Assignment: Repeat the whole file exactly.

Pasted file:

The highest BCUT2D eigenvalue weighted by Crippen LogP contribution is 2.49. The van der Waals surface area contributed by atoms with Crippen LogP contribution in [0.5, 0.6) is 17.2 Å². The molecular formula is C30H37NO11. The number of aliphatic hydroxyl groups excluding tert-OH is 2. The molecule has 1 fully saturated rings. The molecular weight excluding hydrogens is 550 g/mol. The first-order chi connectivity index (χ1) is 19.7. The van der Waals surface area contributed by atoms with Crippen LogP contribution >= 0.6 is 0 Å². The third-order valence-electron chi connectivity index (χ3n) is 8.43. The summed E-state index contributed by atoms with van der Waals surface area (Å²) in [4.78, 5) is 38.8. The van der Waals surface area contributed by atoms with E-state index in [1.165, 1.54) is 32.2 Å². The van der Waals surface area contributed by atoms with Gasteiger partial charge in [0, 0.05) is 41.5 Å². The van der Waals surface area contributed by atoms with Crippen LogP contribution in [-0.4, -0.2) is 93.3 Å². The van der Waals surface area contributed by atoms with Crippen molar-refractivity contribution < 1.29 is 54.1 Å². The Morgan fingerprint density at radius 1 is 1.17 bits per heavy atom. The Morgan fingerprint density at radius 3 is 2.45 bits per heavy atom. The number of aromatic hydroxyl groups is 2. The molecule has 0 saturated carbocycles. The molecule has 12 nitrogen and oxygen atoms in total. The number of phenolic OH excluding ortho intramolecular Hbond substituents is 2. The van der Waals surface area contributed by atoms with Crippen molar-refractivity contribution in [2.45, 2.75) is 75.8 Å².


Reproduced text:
The highest BCUT2D eigenvalue weighted by Crippen LogP contribution is 2.49. The van der Waals surface area contributed by atoms with Crippen LogP contribution in [0.5, 0.6) is 17.2 Å². The molecular formula is C30H37NO11. The number of aliphatic hydroxyl groups excluding tert-OH is 2. The molecule has 1 fully saturated rings. The molecular weight excluding hydrogens is 550 g/mol. The first-order chi connectivity index (χ1) is 19.7. The van der Waals surface area contributed by atoms with Crippen LogP contribution >= 0.6 is 0 Å². The third-order valence-electron chi connectivity index (χ3n) is 8.43. The summed E-state index contributed by atoms with van der Waals surface area (Å²) in [4.78, 5) is 38.8. The van der Waals surface area contributed by atoms with E-state index in [1.165, 1.54) is 32.2 Å². The van der Waals surface area contributed by atoms with Gasteiger partial charge in [0, 0.05) is 41.5 Å². The van der Waals surface area contributed by atoms with Crippen LogP contribution in [-0.4, -0.2) is 93.3 Å². The van der Waals surface area contributed by atoms with Crippen molar-refractivity contribution < 1.29 is 54.1 Å². The Morgan fingerprint density at radius 1 is 1.17 bits per heavy atom. The Morgan fingerprint density at radius 3 is 2.45 bits per heavy atom. The number of aromatic hydroxyl groups is 2. The molecule has 0 saturated carbocycles. The molecule has 12 nitrogen and oxygen atoms in total. The number of phenolic OH excluding ortho intramolecular Hbond substituents is 2. The van der Waals surface area contributed by atoms with Crippen molar-refractivity contribution in [2.45, 2.75) is 75.8 Å².